Katharine Halpin has been facilitating C-level transitions and corporate transactions since 1995 when she left her CPA career to fill a void she had seen everyday. With a narrow focus on legal and financial aspects only, organizations need leaders who can provide both strategic leadership and strategic management. Katharine founded The Halpin Companies to help fill this void and close, the Growth Gaps™, those things that stand in the way of accelerated corporate growth.

Post-Merger integration

Post-Merger Integration: What Works & What Doesn’t Work?

I follow a company that just experienced a merger of equals. Some would say it was an acquisition but the larger company leaders wanted the transaction to be viewed as a merger in an effort to extend their good faith efforts to the leaders and employees of the acquired company.

Because of the myriad of issues involved in the integration of two companies, the leaders of both companies were thrown into a state of chaos. Of course, their lives had not been a walk in the park prior to the merger with their international travel, intense pace and growth mindsets. But their worlds today make them look back on those days as if they were in a simpler, easier time.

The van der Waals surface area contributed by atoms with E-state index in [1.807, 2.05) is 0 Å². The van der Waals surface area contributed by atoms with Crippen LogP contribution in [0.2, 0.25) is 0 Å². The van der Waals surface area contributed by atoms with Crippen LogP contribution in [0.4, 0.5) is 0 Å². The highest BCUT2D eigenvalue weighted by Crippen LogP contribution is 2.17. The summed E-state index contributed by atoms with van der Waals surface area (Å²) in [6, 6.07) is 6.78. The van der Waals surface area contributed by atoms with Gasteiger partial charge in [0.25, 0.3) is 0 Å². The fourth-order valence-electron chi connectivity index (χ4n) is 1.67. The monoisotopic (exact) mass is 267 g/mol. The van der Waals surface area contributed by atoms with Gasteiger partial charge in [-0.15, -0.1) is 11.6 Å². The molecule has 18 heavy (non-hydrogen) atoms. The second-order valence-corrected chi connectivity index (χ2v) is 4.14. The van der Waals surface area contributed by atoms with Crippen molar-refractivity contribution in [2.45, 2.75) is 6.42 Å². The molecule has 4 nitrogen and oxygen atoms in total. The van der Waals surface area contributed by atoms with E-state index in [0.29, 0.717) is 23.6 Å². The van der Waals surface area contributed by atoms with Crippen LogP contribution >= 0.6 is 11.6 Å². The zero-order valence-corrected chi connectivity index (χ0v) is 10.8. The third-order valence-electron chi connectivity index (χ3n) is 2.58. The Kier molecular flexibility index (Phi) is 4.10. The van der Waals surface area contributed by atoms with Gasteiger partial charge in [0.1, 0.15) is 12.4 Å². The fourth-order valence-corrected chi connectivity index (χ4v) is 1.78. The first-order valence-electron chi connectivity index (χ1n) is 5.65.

Immediately after the transaction closed, these leaders relied on advice from a large, international management-consulting firm that resulted in tremendous chaos and confusion. On the surface, there was nothing wrong with the advice since it is the standard recommendations made by all large management-consulting firms dealing with complex, post merger integrations. However, in this case their confidence in this consulting firm and their reliance on this advice, in hindsight, proved to beyond problematic.

Not only were they faced with the standard legal, financial, marketing, and sales integration challenges and standard communication issues they were advised to conduct a massive layoff to “remove the redundancy.”